I was delighted to find that MacPorts even provided a port of Java build tool staple Maven.

OS X Essentials: MenuMeters

My Mac is dead silent. Even more so after I replaced the already quiet hard drive with a completely silent SSD.

With no audible indication of e.g. swapping/thrashing I was in dire need of some kind of system monitor, capable of at least displaying CPU and memory usage. I wanted the monitor to visible on the desktop all the time but at the same time I’m quite stingy with my screen real estate. This disqualifies CPU monitors implemented as Dashboard Widgets since Widgets are only displayed on the screen when a special key is pressed. It is possible to hack OS X to always display widgets on top of the desktop but widgets steel screen estate. I’m not a big fan of widgets anywhere really – not on cell phones, not in Vista nor in OS X. I find them distracting toys for the most part.

The option I finally settled on was Menumeters which is informative, unobtrusive, pretty (enough) and highly configurable through its own pane in “System Preferences”.

MenuMeters lives (surprise, surprise!) in the rightmost portion of my Snow Leopard menu bar thus preserving my screen estate. Wide-screen monitors generally have ample free space in the OS X menu bar.

Restoring PC keyboard sanity on OS X

Purist Mac-heads thinks that pressing Alt+Shift ⇑+8, Alt+Shift ⇑+9 and Alt+7 to produce {, } and | respectively is just the way of nature. As a Mac OS X user and programmer of C syntax programming languages I beg to differ. Personally I very much prefer the less finger acrobatic Alt+7, Alt+9 and Alt Gr+< routines I’m familiar with from the Windows and Linux world for producing the same characters.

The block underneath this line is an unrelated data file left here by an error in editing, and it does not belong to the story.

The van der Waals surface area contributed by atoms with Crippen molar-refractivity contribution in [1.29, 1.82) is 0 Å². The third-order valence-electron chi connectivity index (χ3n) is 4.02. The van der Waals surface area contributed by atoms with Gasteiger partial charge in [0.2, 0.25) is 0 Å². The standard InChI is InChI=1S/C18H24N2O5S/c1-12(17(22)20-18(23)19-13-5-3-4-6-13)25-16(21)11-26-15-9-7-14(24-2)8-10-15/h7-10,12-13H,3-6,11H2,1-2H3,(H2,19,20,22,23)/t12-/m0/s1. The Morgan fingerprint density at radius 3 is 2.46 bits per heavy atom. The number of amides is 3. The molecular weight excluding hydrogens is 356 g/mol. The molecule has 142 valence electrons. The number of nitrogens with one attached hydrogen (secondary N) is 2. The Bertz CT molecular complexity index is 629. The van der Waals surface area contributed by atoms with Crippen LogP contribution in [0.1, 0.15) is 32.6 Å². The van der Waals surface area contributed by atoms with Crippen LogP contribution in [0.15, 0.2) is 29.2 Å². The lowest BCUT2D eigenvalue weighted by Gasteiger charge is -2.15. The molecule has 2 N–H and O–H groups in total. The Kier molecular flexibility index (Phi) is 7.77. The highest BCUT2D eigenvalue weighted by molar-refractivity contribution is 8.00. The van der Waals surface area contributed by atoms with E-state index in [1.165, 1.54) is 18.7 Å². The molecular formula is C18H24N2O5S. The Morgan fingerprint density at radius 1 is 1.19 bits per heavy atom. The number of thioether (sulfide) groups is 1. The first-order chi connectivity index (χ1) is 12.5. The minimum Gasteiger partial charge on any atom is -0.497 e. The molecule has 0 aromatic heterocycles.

I’d not define myself as a Mac-head, my background is mainly in PC:s and Linux even though a SSD-equipped Mac Mini is my primary at-home-computer. OS/X is elegant, fast and has that so desirable it-just-works quality that even current state of the art Linux distributions seem to not yet fully have achieved. Hooking up a PC-keyboard with a Swedish layout to the Mini just works – as expected. But for the the left curly brace, the right curly brace and the pipe character the just works ends there if your are not willing to submit to the arcane finger acrobatics described above.

The fix

  1. Download Ukulele.
  2. Ukulele is a keyboard layout editor, but for our purposes we do not need to edit anything, just grab the .keylayout file for your locale from the Logitech Keyboard Layouts directory of the Ukele disk image and copy it to ~/Library/Keyboard Layouts
  3. Tick the keyboard layout in the Input Sources tab of the Language & Text pane in System Preferences.
  4. Rejoice – curly brace and pipe character frustrations are now a thing of the past!

N.B. the keys mentioned in this post are those found on a PC keyboard with a Swedish language keyboard layout. The general problem described is likely similar for other Nordic and European keyboard layouts, even though there may be some differences to the character↔key mapping.